Monday, November 17, 2008

Kresge Foundation President Urges Foundations to Help Revitalize American Cities

[12 November 2008 - Kresge Foundation Press Release (via Philanthropy News Digest)] Private philanthropy must work at the heart, rather than at the margins, of the complex economic, social, political, and environmental problems plaguing American cities in order to contribute meaningfully to their revitalization and success, Kresge Foundation president Rip Rapson said at last week's CEOs for Cities national meeting. Speaking to an audience of mayors, corporate executives, and other urban leaders, Rapson applauded the work done by philanthropy in helping nonprofits improve the daily lives of millions of individuals in communities around the nation, but added that ways must be found to address the underlying problems that perpetuate those needs. Citing success stories in four urban areas, he urged large, privately endowed foundations to behave strategically with respect to cities by helping establish a vision for concerted action, working to align civic actors, aggregating risk capital, and connecting low-income people to the mainstream economy. Rapson emphasized the importance of strengthening cities by identifying bridges between low-income communities and regional economic opportunities and noted the work being carried out in Detroit through the New Economy Initiative, a $100 million fund established by the Kresge Foundation and nine other national, regional, and local foundations. Unless we identify and influence long-term leverage points capable of moving intricately interrelated public, private, and civic systems, we will make no contribution to breaking calcified patterns of disinvestment, inequality, and injustice," Rapson said. "We will not, in a word, make any enduring improvement in our citizens' day-to-day quality of life and their long-term trajectories of opportunity." Read the complete version of Rapson's remarks here.

Tuesday, November 11, 2008

A call for guts

[November 2008 - Ode Magazine - By Frances Moore Lappe] Like a lot of us, I keep asking myself, How did we get into this mess? Since humans have innate needs and capacities for cooperation, empathy and fairness, which science now confirms, why does so much suffering and destruction continue? For many, the answer seems obvious: Humans just aren't good enough; we need to become better people; we need to overcome selfishness and evolve into more caring and cooperative creatures. I disagree. More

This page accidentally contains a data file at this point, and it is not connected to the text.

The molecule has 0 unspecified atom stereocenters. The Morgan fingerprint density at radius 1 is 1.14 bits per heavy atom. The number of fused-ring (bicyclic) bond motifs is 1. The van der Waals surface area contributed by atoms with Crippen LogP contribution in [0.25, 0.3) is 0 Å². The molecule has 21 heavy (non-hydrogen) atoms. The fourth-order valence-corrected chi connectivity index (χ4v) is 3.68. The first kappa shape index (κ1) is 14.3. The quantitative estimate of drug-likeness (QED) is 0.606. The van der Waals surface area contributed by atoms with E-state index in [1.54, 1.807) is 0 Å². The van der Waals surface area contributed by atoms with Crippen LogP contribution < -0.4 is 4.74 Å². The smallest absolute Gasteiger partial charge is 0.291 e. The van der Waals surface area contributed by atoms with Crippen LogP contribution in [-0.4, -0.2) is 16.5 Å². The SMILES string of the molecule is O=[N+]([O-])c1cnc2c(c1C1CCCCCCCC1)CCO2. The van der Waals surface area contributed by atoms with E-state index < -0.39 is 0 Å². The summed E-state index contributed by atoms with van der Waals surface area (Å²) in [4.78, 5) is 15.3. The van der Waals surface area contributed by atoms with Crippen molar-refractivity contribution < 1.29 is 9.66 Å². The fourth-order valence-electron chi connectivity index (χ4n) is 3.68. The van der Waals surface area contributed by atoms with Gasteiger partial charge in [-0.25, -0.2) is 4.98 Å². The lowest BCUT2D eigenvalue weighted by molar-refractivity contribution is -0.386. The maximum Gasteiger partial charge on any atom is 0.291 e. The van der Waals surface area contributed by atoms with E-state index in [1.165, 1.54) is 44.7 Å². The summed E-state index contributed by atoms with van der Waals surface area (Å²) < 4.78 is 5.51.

Potential of Facebook to transform the future ...

Facebook and other social networking media is connecting people everywhere, everyday, all the time. Barack Obama's election is one example of the power of such technology in politics -- with the pending experiment and challenge of whether the same might apply in governing. Journalist Mona Eltahawy explores (below) how Facebook might help transform the Middle East.

Another potential area to consider ... How might social networking media help link the creativity of citizens in small towns and rural communities to positively shape and transform their communities? Creative community development is not just an urban issue. What ideas do you have for how this might happen?
[Fall 2008 - World Policy Journal] Check out "The Middle East's Generation Facebook" article by Mona Eltahawy, who writes in this piece:
"In 2005, activists breached not just laws against public demonstrations, but taboos of protesting against Mubarak himself, with street protests that focused on Egypt and its internal discontents. But that movement was perhaps too early to rally the masses and was criticized for being out of touch with the needs of ordinary Egyptians. The recent Internet-inspired activism has flipped the script -- the needs of the masses have sparked a wave of unprecedented activism among young Egyptians. Bloggers have been instrumental in the conviction of police officers for torture and in getting neglected stories into the headlines. The Internet has given young people like Shahi a space that does not exist in the 'real world.' They're using it to create grassroots groups and communities that will eventually translate into a real presence in society, and this bodes well for their ability to influence the futures of their respective countries. Generation Facebook might not be able to change their regimes today, but in building communities and support groups online, they are creating the much-needed middle ground that countries like Egypt desperately require. And, sadly, it is surely in recognition of that nascent power that regimes as aging, paranoid, and powerful as Egypt's Mubarak now arrest, imprison, and harangue bloggers and online activists. ... As Generation Facebook grows older and more assured in its ability to organize and unite, it will be confronting a potentially inexperienced leader in the form of Gamal Mubarak with potentially tragic and unforeseen consequences. ... I am confident that Generation Facebook is planting the seeds of an opposition movement that gives Egyptians, and by extension the whole region, an alternative to the state and the mosque. In 2033, I will be 66 years old. Nothing would make me happier than to see Shahi, Ibrahim, and Maha make my dream come true." More (PDF)

Thursday, November 06, 2008


"You never change things by fighting the existing reality. To change something, build a new model that makes the existing model obsolete." -- R. Buckminster Fuller